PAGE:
Temporary visas welcome international employees to support clubs and resorts throughout the year.
The federal government offers specialized visas for nonimmigrant workers coming to the US for a temporary stay. Specifically, H-2B visas apply to non-agricultural workers in industries ranging from hospitality and foodservice to construction and landscaping.
Hiring H-2B employees is quite popular in the golf, country club, and resort industry particularly due to the vast number of seasonal job fluctuations. Employees can request this status for their workers if the position meets a set of requirements set by the DOL.
Basic H-2B Worker Checklist
Hiring an H-2B employee is ideal when a club can prove that there are no U.S. workers available and willing to do the given position, nor will it negatively affect US workers’ wages. Typically, this entails posting the job notice open to all US citizens before opening up the pool to potential workers from abroad.
On a basic level, requirements for the H-2B worker are as follows:
- The position must be:
- Seasonal (less than nine months)
- A one-time occurrence (up to a year at a time for no more than three years in total)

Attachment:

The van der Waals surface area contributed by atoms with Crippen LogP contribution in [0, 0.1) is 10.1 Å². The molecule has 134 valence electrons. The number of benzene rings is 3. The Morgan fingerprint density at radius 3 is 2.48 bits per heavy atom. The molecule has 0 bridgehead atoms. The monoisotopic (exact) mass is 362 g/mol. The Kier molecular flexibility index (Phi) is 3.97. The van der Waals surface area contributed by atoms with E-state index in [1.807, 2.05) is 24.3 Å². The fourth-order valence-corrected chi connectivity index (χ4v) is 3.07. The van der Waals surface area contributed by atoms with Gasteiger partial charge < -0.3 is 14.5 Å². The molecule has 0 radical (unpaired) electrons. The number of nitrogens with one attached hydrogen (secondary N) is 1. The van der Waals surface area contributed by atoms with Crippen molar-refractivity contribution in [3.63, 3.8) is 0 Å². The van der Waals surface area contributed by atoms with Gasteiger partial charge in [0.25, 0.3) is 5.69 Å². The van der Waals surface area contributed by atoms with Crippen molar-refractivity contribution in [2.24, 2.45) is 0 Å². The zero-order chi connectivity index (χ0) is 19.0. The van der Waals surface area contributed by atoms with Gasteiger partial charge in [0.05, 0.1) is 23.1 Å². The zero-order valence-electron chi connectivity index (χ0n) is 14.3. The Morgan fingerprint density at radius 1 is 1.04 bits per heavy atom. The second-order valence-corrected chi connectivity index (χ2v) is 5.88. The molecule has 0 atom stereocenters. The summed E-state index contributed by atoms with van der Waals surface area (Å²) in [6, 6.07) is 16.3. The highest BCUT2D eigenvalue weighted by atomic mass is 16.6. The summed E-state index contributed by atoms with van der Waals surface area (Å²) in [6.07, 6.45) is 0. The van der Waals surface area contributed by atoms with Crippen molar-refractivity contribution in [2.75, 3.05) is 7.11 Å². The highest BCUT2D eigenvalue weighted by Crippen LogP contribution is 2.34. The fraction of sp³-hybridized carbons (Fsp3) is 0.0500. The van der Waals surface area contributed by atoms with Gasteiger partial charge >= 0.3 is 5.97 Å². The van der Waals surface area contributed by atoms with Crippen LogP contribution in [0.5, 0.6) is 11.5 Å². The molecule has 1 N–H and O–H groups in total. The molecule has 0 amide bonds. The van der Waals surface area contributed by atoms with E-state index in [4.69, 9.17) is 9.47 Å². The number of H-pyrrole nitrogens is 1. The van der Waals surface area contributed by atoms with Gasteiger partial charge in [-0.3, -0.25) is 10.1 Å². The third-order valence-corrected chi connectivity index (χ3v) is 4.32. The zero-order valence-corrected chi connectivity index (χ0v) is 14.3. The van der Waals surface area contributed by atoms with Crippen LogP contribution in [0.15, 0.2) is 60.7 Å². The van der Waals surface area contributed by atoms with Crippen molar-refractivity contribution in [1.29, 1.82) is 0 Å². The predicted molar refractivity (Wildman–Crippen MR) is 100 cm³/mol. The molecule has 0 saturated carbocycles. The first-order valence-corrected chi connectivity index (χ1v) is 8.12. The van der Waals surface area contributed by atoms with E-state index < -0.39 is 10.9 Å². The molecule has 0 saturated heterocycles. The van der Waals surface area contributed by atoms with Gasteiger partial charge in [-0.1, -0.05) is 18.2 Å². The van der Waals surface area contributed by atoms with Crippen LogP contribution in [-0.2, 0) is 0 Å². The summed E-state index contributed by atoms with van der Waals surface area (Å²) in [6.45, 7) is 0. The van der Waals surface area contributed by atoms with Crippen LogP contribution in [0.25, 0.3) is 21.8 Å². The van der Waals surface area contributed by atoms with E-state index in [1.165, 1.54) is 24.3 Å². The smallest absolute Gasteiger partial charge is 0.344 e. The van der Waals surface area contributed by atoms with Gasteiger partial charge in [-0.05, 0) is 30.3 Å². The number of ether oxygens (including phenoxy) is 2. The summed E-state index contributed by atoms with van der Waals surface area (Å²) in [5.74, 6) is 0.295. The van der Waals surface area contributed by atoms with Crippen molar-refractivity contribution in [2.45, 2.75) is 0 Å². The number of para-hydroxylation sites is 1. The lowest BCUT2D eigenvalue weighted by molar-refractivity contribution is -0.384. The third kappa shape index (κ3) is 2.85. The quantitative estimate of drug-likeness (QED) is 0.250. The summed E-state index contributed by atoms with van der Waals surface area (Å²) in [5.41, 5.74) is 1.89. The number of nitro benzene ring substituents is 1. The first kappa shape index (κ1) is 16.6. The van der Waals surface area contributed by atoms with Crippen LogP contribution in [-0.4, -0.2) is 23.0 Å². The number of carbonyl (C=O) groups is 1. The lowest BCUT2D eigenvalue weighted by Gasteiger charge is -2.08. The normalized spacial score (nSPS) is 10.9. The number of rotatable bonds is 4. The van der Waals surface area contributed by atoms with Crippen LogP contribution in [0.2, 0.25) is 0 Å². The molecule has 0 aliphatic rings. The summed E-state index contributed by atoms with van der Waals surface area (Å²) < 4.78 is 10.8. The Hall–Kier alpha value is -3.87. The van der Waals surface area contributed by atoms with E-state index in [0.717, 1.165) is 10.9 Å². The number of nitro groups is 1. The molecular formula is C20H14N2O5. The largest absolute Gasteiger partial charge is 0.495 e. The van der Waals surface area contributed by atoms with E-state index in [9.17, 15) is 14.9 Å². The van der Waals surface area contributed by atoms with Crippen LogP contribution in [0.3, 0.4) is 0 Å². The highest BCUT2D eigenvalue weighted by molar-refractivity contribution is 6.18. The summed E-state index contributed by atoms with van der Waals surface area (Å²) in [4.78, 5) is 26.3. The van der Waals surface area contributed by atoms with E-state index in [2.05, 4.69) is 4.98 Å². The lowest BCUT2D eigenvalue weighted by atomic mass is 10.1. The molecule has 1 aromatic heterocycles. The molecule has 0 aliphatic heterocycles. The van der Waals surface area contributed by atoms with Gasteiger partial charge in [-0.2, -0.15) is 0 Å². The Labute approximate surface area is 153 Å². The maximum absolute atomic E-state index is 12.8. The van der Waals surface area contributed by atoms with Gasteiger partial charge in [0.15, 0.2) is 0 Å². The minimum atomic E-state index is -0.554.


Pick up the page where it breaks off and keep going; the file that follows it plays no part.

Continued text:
- For peak-load need
- For intermittent need
- Additionally, no matter the timing of the position, an H-2B employee must also:
- Work full-time (at least 35 hours a week)
- Perform a non-agricultural role
- Prove that they plan to return home at the end of their contract
- Meet the skills and education to qualify for the job
The process takes a good deal of time, especially if the US has already met the maximum number of H-2B employees allocated for the year. According to the DOL website, the employer must register the job 75-90 ahead of the intended start date, but premium processing is available for a fee.
Club and resort dining scenes have the opportunity to work with H-2B workers in a number of ways, from inside the kitchen to the front of house. Since the H-2B process adapts over time, it is important to reference the USCIS and DOL website for updates.